Background: The diaphragm is the major inspiratory muscle in the neonate; however, human neonatal diaphragm development has not been extensively studied. We hypothesized that diaphragm thickness (t(di)) would be positively related to postmenstrual age (PMA), body weight, body length, head circumference, and nutritional intake.
Objectives: To evaluate the evolution of diaphragm growth and motion in the healthy, preterm infant.
Methods: We used ultrasound to measure t(di) at the zone of apposition to the rib cage and diaphragm excursion (e(di)) during inspiration. Thirty-four stable, preterm infants (16 males and 18 females) between 26 and 37 weeks' PMA were studied during quiet sleep at weekly intervals until the time of discharge or transfer from the neonatal intensive care unit. All infants were clinically stable and not receiving ventilatory support.
Results: We found that 1) t(di) increased from 1.2 +/- 0.1 to 1.7 +/- 0.05 mm between 26 to 28 and 35 to 37 weeks' PMA; 2) t(di) was positively correlated with PMA (r = 0.40), body weight (r = 0.52), body length (r = 0.53), and head circumference (0.49), but not with postnatal nutritional intake (r = 0.09); and 3) e(di) decreased with increasing PMA.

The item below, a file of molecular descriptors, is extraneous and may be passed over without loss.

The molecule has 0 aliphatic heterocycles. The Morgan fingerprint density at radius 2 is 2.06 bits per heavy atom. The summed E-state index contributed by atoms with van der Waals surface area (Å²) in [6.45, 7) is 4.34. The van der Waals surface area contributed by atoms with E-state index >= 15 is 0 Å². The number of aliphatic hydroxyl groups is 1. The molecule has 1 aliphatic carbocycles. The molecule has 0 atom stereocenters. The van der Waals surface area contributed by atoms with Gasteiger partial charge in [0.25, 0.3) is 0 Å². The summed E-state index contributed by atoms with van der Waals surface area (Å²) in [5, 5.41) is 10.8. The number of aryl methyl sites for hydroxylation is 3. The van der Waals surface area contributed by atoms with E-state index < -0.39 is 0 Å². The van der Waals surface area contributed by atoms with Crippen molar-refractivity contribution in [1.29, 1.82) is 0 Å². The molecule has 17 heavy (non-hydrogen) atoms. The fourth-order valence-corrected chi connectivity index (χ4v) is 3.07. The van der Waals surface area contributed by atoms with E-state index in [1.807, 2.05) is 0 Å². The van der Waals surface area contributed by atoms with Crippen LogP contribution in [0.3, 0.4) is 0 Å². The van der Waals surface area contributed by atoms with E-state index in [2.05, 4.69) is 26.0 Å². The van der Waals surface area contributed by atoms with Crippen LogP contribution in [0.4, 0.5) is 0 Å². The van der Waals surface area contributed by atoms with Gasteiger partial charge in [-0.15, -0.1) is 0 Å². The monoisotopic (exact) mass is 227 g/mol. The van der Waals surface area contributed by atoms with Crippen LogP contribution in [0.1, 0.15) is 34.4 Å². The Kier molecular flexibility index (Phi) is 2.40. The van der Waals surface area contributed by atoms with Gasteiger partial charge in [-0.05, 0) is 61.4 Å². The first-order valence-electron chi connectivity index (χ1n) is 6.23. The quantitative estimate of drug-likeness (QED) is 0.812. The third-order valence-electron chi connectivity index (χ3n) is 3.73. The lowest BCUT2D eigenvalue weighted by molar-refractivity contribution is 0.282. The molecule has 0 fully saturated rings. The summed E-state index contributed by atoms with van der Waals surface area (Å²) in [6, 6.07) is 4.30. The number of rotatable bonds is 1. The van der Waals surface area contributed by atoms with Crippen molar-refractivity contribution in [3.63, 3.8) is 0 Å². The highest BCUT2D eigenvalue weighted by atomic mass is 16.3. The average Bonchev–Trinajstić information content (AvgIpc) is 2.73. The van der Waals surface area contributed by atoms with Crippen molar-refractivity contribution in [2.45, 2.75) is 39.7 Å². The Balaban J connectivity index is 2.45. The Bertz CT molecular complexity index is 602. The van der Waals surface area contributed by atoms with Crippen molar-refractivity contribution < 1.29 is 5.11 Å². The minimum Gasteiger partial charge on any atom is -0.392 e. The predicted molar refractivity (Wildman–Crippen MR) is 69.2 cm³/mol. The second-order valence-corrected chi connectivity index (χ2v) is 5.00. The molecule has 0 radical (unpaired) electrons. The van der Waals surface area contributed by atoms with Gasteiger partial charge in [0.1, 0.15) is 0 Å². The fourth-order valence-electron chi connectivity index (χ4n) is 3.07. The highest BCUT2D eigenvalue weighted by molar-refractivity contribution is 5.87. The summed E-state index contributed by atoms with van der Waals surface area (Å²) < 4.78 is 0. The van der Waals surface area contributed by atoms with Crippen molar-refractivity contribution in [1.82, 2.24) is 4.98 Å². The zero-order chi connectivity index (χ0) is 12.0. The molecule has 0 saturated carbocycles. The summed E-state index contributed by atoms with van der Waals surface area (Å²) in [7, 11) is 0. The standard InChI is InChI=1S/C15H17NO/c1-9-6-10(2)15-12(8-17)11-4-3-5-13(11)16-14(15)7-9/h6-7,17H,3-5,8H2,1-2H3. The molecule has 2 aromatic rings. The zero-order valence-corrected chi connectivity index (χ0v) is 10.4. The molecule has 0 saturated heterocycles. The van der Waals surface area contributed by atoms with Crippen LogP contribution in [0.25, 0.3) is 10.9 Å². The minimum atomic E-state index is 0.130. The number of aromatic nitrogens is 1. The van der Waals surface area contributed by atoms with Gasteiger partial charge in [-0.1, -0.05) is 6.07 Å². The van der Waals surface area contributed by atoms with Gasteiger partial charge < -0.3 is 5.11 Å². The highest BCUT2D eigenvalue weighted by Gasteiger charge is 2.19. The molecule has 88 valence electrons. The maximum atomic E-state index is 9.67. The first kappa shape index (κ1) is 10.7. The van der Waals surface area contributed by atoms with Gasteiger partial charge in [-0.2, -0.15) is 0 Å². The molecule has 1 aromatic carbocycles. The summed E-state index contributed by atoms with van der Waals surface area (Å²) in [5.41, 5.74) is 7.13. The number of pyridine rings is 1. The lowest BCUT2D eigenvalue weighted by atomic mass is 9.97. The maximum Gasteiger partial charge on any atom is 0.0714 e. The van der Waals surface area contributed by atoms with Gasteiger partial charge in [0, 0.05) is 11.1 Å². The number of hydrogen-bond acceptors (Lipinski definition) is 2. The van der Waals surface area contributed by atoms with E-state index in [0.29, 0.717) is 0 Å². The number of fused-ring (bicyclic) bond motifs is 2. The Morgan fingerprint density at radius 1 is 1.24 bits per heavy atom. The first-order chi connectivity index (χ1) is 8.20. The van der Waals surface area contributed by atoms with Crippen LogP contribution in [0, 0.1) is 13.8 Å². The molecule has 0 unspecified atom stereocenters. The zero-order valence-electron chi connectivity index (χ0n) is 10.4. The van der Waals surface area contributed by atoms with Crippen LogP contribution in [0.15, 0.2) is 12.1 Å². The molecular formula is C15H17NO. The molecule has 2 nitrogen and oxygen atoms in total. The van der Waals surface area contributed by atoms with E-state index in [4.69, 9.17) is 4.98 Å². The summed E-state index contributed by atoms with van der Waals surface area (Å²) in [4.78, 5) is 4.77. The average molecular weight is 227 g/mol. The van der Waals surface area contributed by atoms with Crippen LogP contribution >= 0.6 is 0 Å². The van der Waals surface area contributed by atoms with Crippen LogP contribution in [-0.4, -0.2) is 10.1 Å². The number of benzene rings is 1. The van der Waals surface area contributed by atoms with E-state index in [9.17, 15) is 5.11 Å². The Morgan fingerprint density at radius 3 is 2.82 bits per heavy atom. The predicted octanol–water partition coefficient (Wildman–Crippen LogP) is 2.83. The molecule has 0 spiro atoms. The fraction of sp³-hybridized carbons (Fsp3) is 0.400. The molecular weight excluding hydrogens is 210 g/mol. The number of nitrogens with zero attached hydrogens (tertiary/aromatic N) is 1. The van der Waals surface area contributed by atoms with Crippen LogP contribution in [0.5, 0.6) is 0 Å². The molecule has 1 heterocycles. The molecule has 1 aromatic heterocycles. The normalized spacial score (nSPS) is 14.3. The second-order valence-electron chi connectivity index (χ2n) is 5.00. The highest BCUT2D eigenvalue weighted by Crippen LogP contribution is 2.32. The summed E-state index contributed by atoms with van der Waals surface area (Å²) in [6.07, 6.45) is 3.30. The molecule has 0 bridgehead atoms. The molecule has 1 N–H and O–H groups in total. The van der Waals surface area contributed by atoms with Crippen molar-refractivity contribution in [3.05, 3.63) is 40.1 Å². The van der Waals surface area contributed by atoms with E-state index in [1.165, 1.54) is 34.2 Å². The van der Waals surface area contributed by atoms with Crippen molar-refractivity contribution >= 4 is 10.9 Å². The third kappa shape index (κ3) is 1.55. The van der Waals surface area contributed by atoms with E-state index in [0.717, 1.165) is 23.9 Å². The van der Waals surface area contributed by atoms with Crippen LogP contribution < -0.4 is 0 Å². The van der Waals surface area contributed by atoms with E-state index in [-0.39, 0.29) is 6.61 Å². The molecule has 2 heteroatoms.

Conclusions: Our findings suggest that diaphragm development in premature infants scales with body dimensions. We speculate that the increase in t(di) with age is likely attributable to increased diaphragm muscle mass, and the reduced e(di) with age may be resulting from a reduction in chest wall compliance.